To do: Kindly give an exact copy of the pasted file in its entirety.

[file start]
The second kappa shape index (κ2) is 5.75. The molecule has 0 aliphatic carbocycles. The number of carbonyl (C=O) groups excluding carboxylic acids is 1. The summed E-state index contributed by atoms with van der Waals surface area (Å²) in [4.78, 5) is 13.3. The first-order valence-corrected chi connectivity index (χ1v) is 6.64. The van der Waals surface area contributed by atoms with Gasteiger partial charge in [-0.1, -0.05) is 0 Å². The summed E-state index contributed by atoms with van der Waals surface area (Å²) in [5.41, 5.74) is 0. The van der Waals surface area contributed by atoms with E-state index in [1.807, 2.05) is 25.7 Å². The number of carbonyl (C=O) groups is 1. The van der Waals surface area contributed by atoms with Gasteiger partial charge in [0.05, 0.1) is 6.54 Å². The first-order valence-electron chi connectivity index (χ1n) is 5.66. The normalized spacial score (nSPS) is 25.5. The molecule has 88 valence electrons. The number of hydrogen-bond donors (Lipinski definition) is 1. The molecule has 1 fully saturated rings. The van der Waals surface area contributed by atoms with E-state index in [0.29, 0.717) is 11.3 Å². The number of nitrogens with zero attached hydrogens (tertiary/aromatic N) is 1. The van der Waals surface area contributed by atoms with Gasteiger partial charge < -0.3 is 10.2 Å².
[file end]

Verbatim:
The second kappa shape index (κ2) is 5.75. The molecule has 0 aliphatic carbocycles. The number of carbonyl (C=O) groups excluding carboxylic acids is 1. The summed E-state index contributed by atoms with van der Waals surface area (Å²) in [4.78, 5) is 13.3. The first-order valence-corrected chi connectivity index (χ1v) is 6.64. The van der Waals surface area contributed by atoms with Gasteiger partial charge in [-0.1, -0.05) is 0 Å². The summed E-state index contributed by atoms with van der Waals surface area (Å²) in [5.41, 5.74) is 0. The van der Waals surface area contributed by atoms with E-state index in [1.807, 2.05) is 25.7 Å². The number of carbonyl (C=O) groups is 1. The van der Waals surface area contributed by atoms with Gasteiger partial charge in [0.05, 0.1) is 6.54 Å². The first-order valence-electron chi connectivity index (χ1n) is 5.66. The normalized spacial score (nSPS) is 25.5. The molecule has 88 valence electrons. The number of hydrogen-bond donors (Lipinski definition) is 1. The molecule has 1 fully saturated rings. The van der Waals surface area contributed by atoms with E-state index in [0.29, 0.717) is 11.3 Å². The number of nitrogens with zero attached hydrogens (tertiary/aromatic N) is 1. The van der Waals surface area contributed by atoms with Gasteiger partial charge < -0.3 is 10.2 Å².